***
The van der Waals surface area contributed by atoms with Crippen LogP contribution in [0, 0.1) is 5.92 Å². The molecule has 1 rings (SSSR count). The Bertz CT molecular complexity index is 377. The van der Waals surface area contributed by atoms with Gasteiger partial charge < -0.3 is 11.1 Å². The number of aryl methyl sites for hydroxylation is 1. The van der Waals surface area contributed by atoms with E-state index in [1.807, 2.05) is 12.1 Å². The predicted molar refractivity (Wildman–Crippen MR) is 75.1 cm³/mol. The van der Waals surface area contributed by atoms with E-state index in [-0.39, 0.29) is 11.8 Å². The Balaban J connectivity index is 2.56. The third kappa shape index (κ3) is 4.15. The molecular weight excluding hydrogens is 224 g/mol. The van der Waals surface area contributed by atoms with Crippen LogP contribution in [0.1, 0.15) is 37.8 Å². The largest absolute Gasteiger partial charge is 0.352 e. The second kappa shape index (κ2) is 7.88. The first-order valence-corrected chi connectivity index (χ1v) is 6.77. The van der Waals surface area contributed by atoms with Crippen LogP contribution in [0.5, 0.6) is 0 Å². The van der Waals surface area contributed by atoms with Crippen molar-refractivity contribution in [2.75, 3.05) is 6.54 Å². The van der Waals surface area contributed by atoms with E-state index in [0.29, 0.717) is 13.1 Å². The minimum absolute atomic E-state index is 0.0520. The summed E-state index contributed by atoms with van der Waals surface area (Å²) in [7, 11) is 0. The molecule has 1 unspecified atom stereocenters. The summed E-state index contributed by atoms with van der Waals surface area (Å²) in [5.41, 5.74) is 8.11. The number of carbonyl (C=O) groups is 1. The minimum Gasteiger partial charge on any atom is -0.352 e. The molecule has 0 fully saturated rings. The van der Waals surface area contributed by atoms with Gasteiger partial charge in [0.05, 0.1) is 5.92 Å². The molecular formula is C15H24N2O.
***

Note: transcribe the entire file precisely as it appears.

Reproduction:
The van der Waals surface area contributed by atoms with Crippen LogP contribution in [0, 0.1) is 5.92 Å². The molecule has 1 rings (SSSR count). The Bertz CT molecular complexity index is 377. The van der Waals surface area contributed by atoms with Gasteiger partial charge < -0.3 is 11.1 Å². The number of aryl methyl sites for hydroxylation is 1. The van der Waals surface area contributed by atoms with E-state index in [1.807, 2.05) is 12.1 Å². The predicted molar refractivity (Wildman–Crippen MR) is 75.1 cm³/mol. The van der Waals surface area contributed by atoms with E-state index in [-0.39, 0.29) is 11.8 Å². The Balaban J connectivity index is 2.56. The third kappa shape index (κ3) is 4.15. The molecular weight excluding hydrogens is 224 g/mol. The van der Waals surface area contributed by atoms with Crippen LogP contribution in [0.1, 0.15) is 37.8 Å². The largest absolute Gasteiger partial charge is 0.352 e. The second kappa shape index (κ2) is 7.88. The first-order valence-corrected chi connectivity index (χ1v) is 6.77. The van der Waals surface area contributed by atoms with Crippen LogP contribution in [0.5, 0.6) is 0 Å². The van der Waals surface area contributed by atoms with Crippen molar-refractivity contribution in [2.75, 3.05) is 6.54 Å². The van der Waals surface area contributed by atoms with E-state index in [0.29, 0.717) is 13.1 Å². The minimum absolute atomic E-state index is 0.0520. The summed E-state index contributed by atoms with van der Waals surface area (Å²) in [7, 11) is 0. The molecule has 1 unspecified atom stereocenters. The summed E-state index contributed by atoms with van der Waals surface area (Å²) in [5.41, 5.74) is 8.11. The number of carbonyl (C=O) groups is 1. The minimum Gasteiger partial charge on any atom is -0.352 e. The molecule has 0 fully saturated rings. The van der Waals surface area contributed by atoms with Gasteiger partial charge in [0.05, 0.1) is 5.92 Å². The molecular formula is C15H24N2O.